Excitement is starting to build as Port Macquarie gears up for a double dose of Ironman, with the 2011 Urban Hotel Group Ironman Australia and Urban Hotel Group Ironman 70.3 Port Macquarie to be held together for the first time, on Sunday 1 May 2011.
This is also the first year that the events have been held under the management of WTC, and the organisers have introduced significant amendments to the course and the re-location of the finish line to the Town Green precinct.
1,100 competitors will take on Ironman Australia, while the Ironman 70.3 has also attracted a capacity field of 500. In previous years 1,800 competitors took on the Iron distance race, so the total number of competitors racing on the day is similar.
The men’s field is strongly stacked with two-time Ironman World Champion, Craig Alexander, and four-time Ironman Australia Champion, Patrick Vernay the favourites for line honours. Alexander finished third in this race behind Patrick Vernay in 2007, in his first ever attempt at the Ironman distance, and will most certainly be aiming to go one better this time. If Vernay can hold off Alexander and win his fifth-consecutive Ironman Australia this would equal Chris McCormack’s all-time record.
Speaking with Trizone Alexander said that “My training has been good for Port, I am not in Kona shape, but that is by design. I think you can only attain that level of fitness once a year”. Asked who he would be keeping an eye on during the race he responded “I really don’t spend too much time concentrating on anybody else. It is a hard enough job preparing yourself for an Ironman. I think the main threats will come from Patrick, Courtney (who had a blinder in WA), Pete Jacobs, Shorto and Scott Neyedli. I am not sure how the race will play out but it is a fairly tough bike course so I think you will need to save some petrol for the run.”
Scott Neyedli (who just to make things hard for journo’s is a Scot) was runner up at the event last year, 2nd at Ironman WA in 2009, and set a Marathon record in winning the notoriously tough Ironman UK in 2007, so the boy is fit and can run a bit. The Scot, Scott has been preparing in Perth Australia, where the weather is much more conducive than Perth Scotland (stay with me here). He reports that “I have pretty much banked all the training sessions I had planned with little down time so I’m excited heading to the Port Mac starting line.”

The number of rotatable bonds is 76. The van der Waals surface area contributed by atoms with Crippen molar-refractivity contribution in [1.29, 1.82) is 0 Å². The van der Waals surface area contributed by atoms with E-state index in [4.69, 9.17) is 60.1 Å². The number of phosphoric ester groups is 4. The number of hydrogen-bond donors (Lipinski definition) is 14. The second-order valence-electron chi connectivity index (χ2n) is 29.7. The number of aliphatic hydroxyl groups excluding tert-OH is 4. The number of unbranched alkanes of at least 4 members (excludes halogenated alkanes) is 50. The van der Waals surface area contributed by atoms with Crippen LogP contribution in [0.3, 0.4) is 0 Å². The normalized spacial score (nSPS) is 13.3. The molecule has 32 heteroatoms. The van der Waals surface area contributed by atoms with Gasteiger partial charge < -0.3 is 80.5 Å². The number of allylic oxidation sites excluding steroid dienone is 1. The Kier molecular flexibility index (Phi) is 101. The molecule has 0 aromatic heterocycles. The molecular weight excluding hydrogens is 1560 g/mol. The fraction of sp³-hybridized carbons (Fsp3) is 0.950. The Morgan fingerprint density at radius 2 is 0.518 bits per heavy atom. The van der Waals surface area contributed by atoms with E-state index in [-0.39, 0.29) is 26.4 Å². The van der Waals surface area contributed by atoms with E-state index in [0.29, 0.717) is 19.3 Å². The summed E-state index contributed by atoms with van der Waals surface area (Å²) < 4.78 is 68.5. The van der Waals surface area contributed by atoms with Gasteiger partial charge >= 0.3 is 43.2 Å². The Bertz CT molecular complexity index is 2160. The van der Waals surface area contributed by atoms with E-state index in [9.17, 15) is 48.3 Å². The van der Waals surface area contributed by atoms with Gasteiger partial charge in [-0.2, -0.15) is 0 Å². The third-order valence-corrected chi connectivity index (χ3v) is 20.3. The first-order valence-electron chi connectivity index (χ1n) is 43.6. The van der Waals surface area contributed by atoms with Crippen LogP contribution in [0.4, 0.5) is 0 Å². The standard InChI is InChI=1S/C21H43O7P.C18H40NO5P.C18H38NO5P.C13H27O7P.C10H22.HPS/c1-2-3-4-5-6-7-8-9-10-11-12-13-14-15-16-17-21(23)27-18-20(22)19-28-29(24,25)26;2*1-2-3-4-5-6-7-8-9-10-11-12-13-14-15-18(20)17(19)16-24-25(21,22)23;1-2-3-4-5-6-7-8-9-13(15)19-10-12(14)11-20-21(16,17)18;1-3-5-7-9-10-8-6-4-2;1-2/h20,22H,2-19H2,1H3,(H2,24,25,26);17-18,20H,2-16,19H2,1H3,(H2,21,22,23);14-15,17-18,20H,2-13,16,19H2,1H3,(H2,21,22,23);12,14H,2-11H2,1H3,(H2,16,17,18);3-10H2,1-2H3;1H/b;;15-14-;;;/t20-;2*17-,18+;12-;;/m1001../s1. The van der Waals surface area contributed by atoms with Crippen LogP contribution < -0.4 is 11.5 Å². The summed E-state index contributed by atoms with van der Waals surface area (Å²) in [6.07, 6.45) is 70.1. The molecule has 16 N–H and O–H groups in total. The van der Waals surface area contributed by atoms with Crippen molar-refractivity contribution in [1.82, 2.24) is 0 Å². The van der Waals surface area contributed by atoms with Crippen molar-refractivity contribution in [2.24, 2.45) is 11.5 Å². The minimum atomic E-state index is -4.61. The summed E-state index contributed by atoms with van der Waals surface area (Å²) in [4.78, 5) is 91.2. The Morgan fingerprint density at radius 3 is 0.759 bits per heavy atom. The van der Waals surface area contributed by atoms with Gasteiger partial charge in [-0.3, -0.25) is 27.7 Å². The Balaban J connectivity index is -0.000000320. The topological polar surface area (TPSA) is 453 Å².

In terms of race day he believes “a good swim can set-up a good race & with no uber biker in the starting list, I think the guys with the strongest marathons will come out on top.” This could play into Scotts hands, though we do know Crowie, Patrick and Pete Jacobs can all run a bit, so things could get very exciting on the last lap of the run!
Pete will be hoping to reproduce the scintillating run he exposed at Kona, however he has really only got into consistent training in the last 6 weeks. In terms of confidence Pete is “confident of my swim, which although I’ve only been training in the pool since March has improved quickly with an improved technique. I’m also confident in my bike, which only recently is getting towards its first peak of the year and feeling very comfortable on my new Boardman bike. And my run is going to be ok.” As for a race day strategy “I’ll be swimming hard from the start to get early distance from the majority of the field and try to maintain that over most competitors on the bike.”
An outside chance for the win on the day is Perth’s Courtney Ogden. Ogden also reports that his training has been going well, with minimal disruption and he expects to be close to his best on race day. He hopes that the bike leg will play a bit more of a factor in the race than some of the other pros. Courtey said “Personally, I am hoping the 12 metre rule is policed as well as it was in Busselton. If it is, the race will evolve differently to previous years and the cycle leg will have a larger impact on the end result. Of course, the run will be vitally important too, but some athletes should be eliminated in the cycle leg this year. In previous years, athletes have been able to sit in on the bike and save energy for the run, but with the 12 metre rule, this should no longer be possible.”
Finally up and coming athletes to keep an eye on include Adam Holborow, who reports that he hasn’t missed a session and is feeling the fittest he has ever been and Chris Dmitrieff.
Unfortunately the womans field is not as stacked this year, and bar illlness or mechanical failure it should be a comfortable win for Caroline Steffen who had a remarkable year in 2010, winning four Ironman 70.3 events and finishing second to Mirinda Carfrae in Hawaii, however she is yet to win a full Ironman race. Her recent second placing in the searing heat and wind of Abu Dhabi showed that she is back in top form and ready to take that final step on the podium. Caroline told Trizone that after the Abu Dhabi race she flew back to Thailand for a 5 week boot camp with her team TBB and coach Brett Sutton. She reports that “I’m healthy and have remained injury free. My preparation could not be better”
If there is any chink in the Steffan armour then Australia’s Nicole Ward will be waiting to pounce. The popular Sydney sider has had some recent changes in her training which she beliieves will serve her well “I have had an excellent prep for this race, under my new coaches Christina and Bruce Thomas, who have really taken me under their wing and given quite a different prep to what I have done previously. I am really looking forward to getting out there and seeing what I can do. My last ironman was in the US in June last year and I had a great day but I decided with the heavy demands of work to take a bit of a break from ironman racing. I think this has done me the world of good as it’s been great racing lots of half ironmans to work on my speed and I feel more refreshed.”
Let the games begin!